East Baghdad in May 2013. Photo Source: Hadi Mizban/Associated Press.
Related: Civil War In Iraq: A Matter of When?
"The idea of keeping Syria “out of Iraq” currently looks like an illusion that doesn’t differ much from the previous one of distancing Syria from Iraq. The two countries offer a new model for a region in which the state is decomposing, and where inter-state solidarities are flourishing. The destinies of the two countries are connected today more than ever." - Iraqi scholar Harith Hasan, based in Washington, from his article, "Tracing Syrian Conflict Back to Iraq’s Civil War" Al-Monitor, September 24, 2013.
"Already, Shiite militias, some of which were responsible for abuses during the civil war, are remobilizing, and militants say they are prepared to protect their sect. Some Shiite civilians, too, say they are ready to protect themselves.“If they are not going to protect us, then let them step aside and we can do it,” said Ali al-Husaini, 38, who was wounded in the leg on Tuesday night in a bombing in Sadr City. “There have been more than a thousand car bombs in Sadr City. But the security forces are doing the same thing they always have — they are busy using their cellphones and making fun of people. They are unqualified.”" - Tim Arango, "Car Bombings in Baghdad Follow a Familiar Pattern" The New York Crimes, September 3, 2013.
"Many Baghdad residents were shaken by the bombings and the political discord.
"We still have a dream that one day all of us could see Baghdad without an explosion. It seems that day will never come," said grocery shop owner Aamer Abdullah, 55. "The citizens of Baghdad prefer to stay in their homes instead of going out and getting killed. We blame the politicians and the security forces equally for what happened.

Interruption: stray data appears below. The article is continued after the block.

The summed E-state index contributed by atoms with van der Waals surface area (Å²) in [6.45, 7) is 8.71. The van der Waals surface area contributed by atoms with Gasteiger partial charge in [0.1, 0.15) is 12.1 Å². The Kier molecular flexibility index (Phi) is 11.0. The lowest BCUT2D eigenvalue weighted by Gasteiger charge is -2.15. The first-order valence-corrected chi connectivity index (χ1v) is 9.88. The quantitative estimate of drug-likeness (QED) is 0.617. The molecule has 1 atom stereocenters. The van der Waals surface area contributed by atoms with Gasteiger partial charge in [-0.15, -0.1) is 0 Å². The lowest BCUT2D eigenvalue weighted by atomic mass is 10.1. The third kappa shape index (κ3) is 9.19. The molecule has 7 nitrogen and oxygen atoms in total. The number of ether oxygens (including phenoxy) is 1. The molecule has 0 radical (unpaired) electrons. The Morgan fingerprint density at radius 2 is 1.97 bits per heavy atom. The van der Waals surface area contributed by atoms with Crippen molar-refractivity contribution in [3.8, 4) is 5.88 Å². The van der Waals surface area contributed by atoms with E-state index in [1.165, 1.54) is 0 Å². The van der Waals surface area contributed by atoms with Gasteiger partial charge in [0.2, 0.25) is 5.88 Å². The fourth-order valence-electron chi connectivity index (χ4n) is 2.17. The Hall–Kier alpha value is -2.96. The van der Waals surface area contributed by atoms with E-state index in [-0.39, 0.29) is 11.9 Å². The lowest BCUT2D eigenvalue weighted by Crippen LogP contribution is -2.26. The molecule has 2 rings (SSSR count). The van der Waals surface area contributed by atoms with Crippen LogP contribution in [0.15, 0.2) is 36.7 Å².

"Iraqi now is heading to the abyss," he added." - Aziz Alwan and Ned Parker, "Iraq car bombings leave dozens dead" Los Angeles Crimes, May 20, 2013.
"Even active-duty U.S. military officers who fought there have growing doubts. “During the American occupation in Iraq between 2003 and 2011, as many as 250,000 Iraqis died and 1.4 million were displaced. Nearly 5,000 members of the American military were killed, with many thousands more suffering life-altering wounds, both physical and mental,” Army Colonel Gian Gentile wrote on Tuesday in the Los Angeles Times. “By most estimates, the United States has spent about $3 trillion on its nation-building efforts. What has this huge investment of blood and treasure achieved? Iraq is still mired in low-grade civil war, with worrisome indications that it is escalating.”
The U.S. has been down this path, in this country, before. The U.S. used Saddam for its own ends — largely to counter Iran — until Washington believed his megalomania threatened U.S. interests beyond his state.
That was the green light for U.S. involvement. When the U.S. pulled out of Iraq after nearly nine years of occupation, it declared al-Qaeda in Iraq on the run. “Al-Qaeda in Iraq is still operating, although at a much lower level,” President Obama said in December 2011 as the last U.S. troops headed home from Iraq.
Which makes the lead story in Tuesday’s Washington Post — “Al-Qaeda’s Iraq Affiliate Expands Presence in Syria” — all the more chilling." - Mark Thompson, "U.S. Sidelined as Iraq Becomes Bloodier" Crime Magazine, August 14, 2013.
"The red flag of revenge flies over a house in Baghdad's Shi'ite stronghold of Sadr City, where residents are mourning the victims of a triple bombing that killed 85 people at a funeral in the same place at the weekend.
Young men with pistols tucked into their belts or rifles slung over their shoulders patrol the streets of the sprawling, impoverished swathe of the Iraqi capital, no longer trusting official security forces to keep Sadr City's three million people safe." - Suadad al-Salhy and Kareem Raheem, "In Baghdad bastion, grieving Shi'ites call for revenge" Reuters, September 24, 2013.